How about regarding memory as a video-recorder? Unfortunately, this analogy is also false because research shows that what our minds "play back" is not necessarily the same.
As what went in originally. In other words, our minds register what we think happened - not what actually occurred. This finding means that we store interpretations of events - not the events themselves.
So, remembering is a constructive process as we fill in the gaps in our memories with our knowledge and expectations. Therefore, many of our cherished memories of events are mixtures of what actually happened and what we imagine should have happened.
Finally, our memory is not like a computer for several reasons. For example, we search our "knowledge base" differently from the way in which computers retrieve memories.
For example, if a computer were asked "What is Shakespeare's telephone number?" it would search its memory files for entries under "saints" and "telephone numbers". But when faced with the same question, people would use their reasoning processes to decide not waste any time in consulting their memories.
And that brings us to a critical difference between our minds and computers: We tend to get faster as doing things as we acquire more knowledge whereas computers slow down with increases in the size of their knowledge base.
Our memories are mixtures of fact and interpretation/imagination.
Memory is inseparable from thinking: What we recall is influenced greatly by what we already believe or know: Much of what we remember is constructed from prior knowledge or from our imagination, rather than from what we actually experienced
e.g., can be illustrated by simple story:
"Mary heard an ice-cream van coming down the road. She ran inside to get her money"
Why is this story so important to memory researchers? What does it tell us about how the mind works? Most people assume that Mary is a little girl (not stated) and that because children like ice-cream (not stated), that she is going inside to get money to buy ice-cream . notice all the assumptions/implications that are added and subsequently "remembered" by the person hearing his story .
Myth 4:-"People's memories decline dramatically with age" (only partly true - children forget as many things as adults but they don't worry about it! Although some types of memory decline with age, others don't)
Although some types of memory decline with age (e.g., formation of new memories), other types of memory don't (e.g., "procedural" memory - memories for skills & early experiences). Our understanding of the meaning of words doesn't decline.
Also, research shows that children forget almost as much as older people but the difference is that they don't worry about it!
Fact: Our memory system is remarkably good - most of the time!
We tend to notice our memory system only when it lets us down in some way (e.g., we fail to recall someone's name although we know that we know it)- but it actually gets through an enormous amount of hidden work in any given day.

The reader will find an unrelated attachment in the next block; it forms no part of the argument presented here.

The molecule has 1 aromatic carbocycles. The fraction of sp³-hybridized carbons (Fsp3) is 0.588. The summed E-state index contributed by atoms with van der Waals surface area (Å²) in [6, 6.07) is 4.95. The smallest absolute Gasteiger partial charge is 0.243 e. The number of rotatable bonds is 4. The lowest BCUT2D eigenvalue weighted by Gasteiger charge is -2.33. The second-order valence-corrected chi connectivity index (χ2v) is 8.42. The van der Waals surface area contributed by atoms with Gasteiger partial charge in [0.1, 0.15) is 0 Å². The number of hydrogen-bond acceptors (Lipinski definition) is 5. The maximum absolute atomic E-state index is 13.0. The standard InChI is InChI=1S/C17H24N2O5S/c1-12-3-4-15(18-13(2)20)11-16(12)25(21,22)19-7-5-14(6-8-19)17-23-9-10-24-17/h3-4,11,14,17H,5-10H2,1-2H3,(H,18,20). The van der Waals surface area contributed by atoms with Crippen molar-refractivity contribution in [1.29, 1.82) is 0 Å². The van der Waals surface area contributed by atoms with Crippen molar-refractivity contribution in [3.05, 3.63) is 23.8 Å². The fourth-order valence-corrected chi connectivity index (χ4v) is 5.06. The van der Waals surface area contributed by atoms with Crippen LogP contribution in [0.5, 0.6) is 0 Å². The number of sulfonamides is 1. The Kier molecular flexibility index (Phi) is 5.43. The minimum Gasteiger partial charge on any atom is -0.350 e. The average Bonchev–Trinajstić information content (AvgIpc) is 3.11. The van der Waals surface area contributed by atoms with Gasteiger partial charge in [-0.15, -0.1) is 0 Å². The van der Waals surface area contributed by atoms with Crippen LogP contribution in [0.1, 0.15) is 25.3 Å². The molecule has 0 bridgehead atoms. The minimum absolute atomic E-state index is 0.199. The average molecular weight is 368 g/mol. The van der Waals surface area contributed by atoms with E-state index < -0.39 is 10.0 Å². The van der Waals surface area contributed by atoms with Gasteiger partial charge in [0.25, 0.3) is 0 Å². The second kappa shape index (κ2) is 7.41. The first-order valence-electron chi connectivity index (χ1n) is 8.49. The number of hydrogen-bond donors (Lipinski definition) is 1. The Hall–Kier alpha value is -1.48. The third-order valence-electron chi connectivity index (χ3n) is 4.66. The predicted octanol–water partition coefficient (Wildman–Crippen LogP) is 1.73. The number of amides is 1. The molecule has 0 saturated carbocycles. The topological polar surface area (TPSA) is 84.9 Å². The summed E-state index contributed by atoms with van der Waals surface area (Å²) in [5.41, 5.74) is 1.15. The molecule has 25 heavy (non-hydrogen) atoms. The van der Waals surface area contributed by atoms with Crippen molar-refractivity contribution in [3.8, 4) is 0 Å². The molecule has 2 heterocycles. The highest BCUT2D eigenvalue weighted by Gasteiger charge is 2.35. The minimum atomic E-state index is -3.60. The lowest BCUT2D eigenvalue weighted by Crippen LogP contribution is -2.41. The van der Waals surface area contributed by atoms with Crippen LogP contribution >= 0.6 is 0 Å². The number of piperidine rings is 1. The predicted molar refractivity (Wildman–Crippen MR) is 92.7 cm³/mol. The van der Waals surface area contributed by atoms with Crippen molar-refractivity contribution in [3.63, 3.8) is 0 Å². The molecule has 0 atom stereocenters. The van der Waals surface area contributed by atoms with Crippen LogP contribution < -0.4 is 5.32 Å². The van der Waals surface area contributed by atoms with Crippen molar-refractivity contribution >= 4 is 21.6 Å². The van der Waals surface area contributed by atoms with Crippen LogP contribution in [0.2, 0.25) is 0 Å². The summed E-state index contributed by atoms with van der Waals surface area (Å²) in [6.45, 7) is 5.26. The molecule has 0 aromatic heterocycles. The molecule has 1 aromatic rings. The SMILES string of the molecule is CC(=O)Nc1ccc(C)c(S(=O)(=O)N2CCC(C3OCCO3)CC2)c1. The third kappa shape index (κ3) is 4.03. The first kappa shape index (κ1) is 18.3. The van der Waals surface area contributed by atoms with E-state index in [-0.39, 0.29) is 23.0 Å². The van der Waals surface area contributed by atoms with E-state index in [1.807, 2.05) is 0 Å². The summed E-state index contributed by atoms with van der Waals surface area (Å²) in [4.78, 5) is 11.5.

Maintaining our sense of identity - who we are - "autobiographical memory" - early experiences - look at a photo and remember being there. "Flashbulb memory" - where you were when you heard of the death of Diana, Twin Towers, assassination of JFK for example, who you were with, what you were doing.
Recalling facts and rules such as word meanings/basic maths (e.g., 2+2=4) - "semantic memory."
Remembering everyday actions/skills (e.g., how to make a cup of tea; how to ride a bicycle) - "procedural memory."
Helping us to "see" movement in television/cinema - there is a time-lag between what is shown to us on screen (a series of still images) and what our brain interprets (movement between these stills). Can be illustrated by the "RUBBERY PENCIL" effect - hold a pencil between two of your fingers at arm's length and shake it gently so that it appears to be flexible/rubbery .our mind's ability is slightly time lagged, slightly behind reality.
Myth 5:- "There is no limit to our multi-tasking skills" - this claim is exaggerated: there are definite limits on the types of jobs that what we can and cannot do at the same time" Though self help books might tell you differently.
While sitting down, lift your right foot off the floor and make clockwise circles with it. Then, while doing this draw the number "6" in the air with tour right hand. Notice that your foot will suddenly change direction - and there's nothing you can do about it"!
We can do pairs of tasks if they use different sensory systems (e.g., reading the paper and listening to music) but we find it very difficult to do two tasks at the same time if they occupy the same sensory system - see From my book "Sport and Exercise Psychology" (2004, p. 143): Example of difficulty of listening to football match on car radio while driving!
Why you should not listen to football commentaries while driving: interference between imagery and action.
It has long been known that people have great difficulty in perceiving and imagining information presented in the same sensory modality. For example, try to form a mental image of your friend's face while reading this page.
If you are like most people, you should find this task rather difficult because the cognitive activities of forming a visual image and reading text on a page draw upon the same neural pathways. Another example of this "like-modality" interference problem occurs if you try to imagine your favourite song in your "mind's ear" while listening to music on the radio.
Just as before, auditory perception and auditory imagery interfere with each other because both tasks compete for the same processing pathways on the brain.
An interesting practical implication of this interference phenomenon is that you should not listen to football matches while driving your car because both tasks require visual processing. This time, unfortunately, cognitive interference could result in a nasty accident!